This term, however, was used as a reminder of the “extraordinary responsibility” of countries of this status, and of the necessity of “Chinese respect for their neighbors” as well as the inadmissibility of using methods of “coercion and intimidation”, leading “only to conflicts with fatal consequences”. Finally, Hagel’s Tokyo statement contained a clear warning to Beijing about hypothetical attempts to employ “recent Russian experience” in China’s territorial disputes with its neighbors.
During Hagel’s ensuing 3-day visit to China and talks with the leadership of the US’ main regional (and now international) opponent, both parties observed the necessary diplomatic politesse. Publicly, as before, there were many statements about the necessity of developing a multi-lateral cooperation in support of peace and stability in the Pacific Rim region as a whole.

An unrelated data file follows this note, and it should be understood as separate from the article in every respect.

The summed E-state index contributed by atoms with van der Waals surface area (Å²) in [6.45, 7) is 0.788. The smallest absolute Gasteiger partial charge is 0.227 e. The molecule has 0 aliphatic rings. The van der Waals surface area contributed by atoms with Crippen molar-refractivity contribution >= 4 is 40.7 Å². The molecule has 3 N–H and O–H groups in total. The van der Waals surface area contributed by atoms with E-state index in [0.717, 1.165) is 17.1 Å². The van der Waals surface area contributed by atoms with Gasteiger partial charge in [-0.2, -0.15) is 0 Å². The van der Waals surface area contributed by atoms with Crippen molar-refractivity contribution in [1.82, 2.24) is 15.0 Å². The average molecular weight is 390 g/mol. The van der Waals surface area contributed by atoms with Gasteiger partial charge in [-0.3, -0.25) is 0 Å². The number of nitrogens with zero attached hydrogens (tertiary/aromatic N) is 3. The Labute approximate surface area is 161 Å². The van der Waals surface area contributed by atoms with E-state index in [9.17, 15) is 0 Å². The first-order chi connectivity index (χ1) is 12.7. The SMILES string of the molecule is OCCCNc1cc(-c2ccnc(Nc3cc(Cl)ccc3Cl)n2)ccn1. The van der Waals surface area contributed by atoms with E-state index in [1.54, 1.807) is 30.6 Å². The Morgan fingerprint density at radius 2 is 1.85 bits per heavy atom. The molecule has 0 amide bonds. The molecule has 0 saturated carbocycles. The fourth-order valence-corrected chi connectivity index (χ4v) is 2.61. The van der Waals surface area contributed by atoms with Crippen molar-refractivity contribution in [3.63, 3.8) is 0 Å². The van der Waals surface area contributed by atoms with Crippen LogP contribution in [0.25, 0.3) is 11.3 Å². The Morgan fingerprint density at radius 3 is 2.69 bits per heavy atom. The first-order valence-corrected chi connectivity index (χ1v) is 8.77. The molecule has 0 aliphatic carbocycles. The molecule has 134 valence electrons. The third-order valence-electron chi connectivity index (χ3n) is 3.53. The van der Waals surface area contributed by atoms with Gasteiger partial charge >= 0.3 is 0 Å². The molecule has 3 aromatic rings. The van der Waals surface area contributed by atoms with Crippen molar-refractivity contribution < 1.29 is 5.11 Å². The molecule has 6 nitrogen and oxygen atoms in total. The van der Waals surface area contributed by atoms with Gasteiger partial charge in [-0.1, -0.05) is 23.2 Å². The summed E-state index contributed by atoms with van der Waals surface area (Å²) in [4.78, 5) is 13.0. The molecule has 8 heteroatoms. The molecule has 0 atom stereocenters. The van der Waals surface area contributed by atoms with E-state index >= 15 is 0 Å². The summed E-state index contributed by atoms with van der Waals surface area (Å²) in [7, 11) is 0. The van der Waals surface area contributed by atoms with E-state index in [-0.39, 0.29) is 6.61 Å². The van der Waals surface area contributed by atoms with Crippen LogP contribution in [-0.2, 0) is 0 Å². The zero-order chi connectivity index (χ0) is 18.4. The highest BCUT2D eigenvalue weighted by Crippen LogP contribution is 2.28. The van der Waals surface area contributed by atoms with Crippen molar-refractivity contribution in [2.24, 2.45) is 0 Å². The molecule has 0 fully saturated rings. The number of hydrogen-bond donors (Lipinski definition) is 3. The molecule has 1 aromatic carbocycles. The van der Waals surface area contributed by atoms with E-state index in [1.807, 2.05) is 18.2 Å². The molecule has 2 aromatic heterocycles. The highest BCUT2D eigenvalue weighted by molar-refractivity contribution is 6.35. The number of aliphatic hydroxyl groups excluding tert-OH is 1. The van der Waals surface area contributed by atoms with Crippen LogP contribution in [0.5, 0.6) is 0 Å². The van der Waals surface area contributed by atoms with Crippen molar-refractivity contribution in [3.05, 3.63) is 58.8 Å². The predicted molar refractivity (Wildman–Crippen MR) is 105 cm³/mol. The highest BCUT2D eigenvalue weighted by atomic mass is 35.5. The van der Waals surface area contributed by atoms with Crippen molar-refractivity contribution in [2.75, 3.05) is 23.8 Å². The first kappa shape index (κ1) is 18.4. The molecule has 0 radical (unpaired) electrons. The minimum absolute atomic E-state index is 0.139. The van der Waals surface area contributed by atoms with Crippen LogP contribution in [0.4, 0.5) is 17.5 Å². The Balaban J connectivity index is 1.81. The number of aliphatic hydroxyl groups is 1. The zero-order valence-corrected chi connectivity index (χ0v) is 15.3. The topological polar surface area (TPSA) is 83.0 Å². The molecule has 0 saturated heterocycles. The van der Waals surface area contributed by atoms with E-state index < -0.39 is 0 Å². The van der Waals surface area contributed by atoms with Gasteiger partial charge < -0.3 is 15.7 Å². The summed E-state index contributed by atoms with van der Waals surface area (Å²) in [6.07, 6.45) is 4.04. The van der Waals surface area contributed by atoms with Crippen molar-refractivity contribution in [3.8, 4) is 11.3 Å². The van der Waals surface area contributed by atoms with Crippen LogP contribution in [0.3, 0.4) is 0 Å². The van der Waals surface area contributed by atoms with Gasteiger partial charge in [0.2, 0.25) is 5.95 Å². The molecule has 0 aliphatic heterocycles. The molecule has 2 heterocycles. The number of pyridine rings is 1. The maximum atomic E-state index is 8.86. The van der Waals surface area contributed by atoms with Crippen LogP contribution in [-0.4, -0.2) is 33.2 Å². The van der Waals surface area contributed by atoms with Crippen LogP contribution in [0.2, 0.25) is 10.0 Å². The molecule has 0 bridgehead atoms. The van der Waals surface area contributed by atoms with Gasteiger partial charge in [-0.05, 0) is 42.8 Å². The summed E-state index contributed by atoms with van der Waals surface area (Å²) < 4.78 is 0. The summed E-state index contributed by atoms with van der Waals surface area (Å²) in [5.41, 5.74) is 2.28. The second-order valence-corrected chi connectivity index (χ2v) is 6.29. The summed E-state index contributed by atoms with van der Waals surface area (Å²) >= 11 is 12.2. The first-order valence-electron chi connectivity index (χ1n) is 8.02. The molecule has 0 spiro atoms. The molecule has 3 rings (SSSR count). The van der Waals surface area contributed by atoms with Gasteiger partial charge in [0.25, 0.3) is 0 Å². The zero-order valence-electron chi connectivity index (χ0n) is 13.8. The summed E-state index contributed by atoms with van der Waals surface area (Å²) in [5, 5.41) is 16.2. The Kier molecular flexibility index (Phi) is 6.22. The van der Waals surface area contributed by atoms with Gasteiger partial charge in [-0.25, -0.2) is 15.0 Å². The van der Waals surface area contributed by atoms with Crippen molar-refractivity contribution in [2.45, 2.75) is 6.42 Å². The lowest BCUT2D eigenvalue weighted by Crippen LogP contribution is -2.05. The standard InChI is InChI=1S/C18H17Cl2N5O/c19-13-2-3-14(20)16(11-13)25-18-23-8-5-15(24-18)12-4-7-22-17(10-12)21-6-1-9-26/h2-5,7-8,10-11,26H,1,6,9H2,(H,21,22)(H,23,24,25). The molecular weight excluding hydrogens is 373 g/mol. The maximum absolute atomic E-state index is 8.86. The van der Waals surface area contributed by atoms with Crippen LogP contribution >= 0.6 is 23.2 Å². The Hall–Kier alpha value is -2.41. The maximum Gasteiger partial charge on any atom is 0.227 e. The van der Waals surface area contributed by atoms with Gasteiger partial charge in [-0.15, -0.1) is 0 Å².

However, aside from general rhetoric, Hagel’s visit to China resulted in no visible signs of a possible rapprochement between Washington and Beijing on the causes for or ways of allaying tensions both in East Asia as a whole or in key subregions of Southeast and Northeast Asia. A statement by Chang Wanquan – Hagel’s Chinese counterpart – for example, addressed most likely to the US’ main regional ally, hardly contributed to the matter: he termed the issue of Chinese ownership of the Diaoyu Islands (called the Senkaku Islands in Japan) “not negotiable” and indicated that Chinese armed forces are prepared to “fight (for) and win” them.
However, a remark by the same Chinese Minister of Defense that China “will not make the first move” leaves some room for optimism about prospects for development of the situation in East Asia.
Vladimir Terekhov, leading research fellow at the Asia and Middle East Center of the Russian Institute for Strategic Studies, exclusively for the online magazine “New Eastern Outlook”.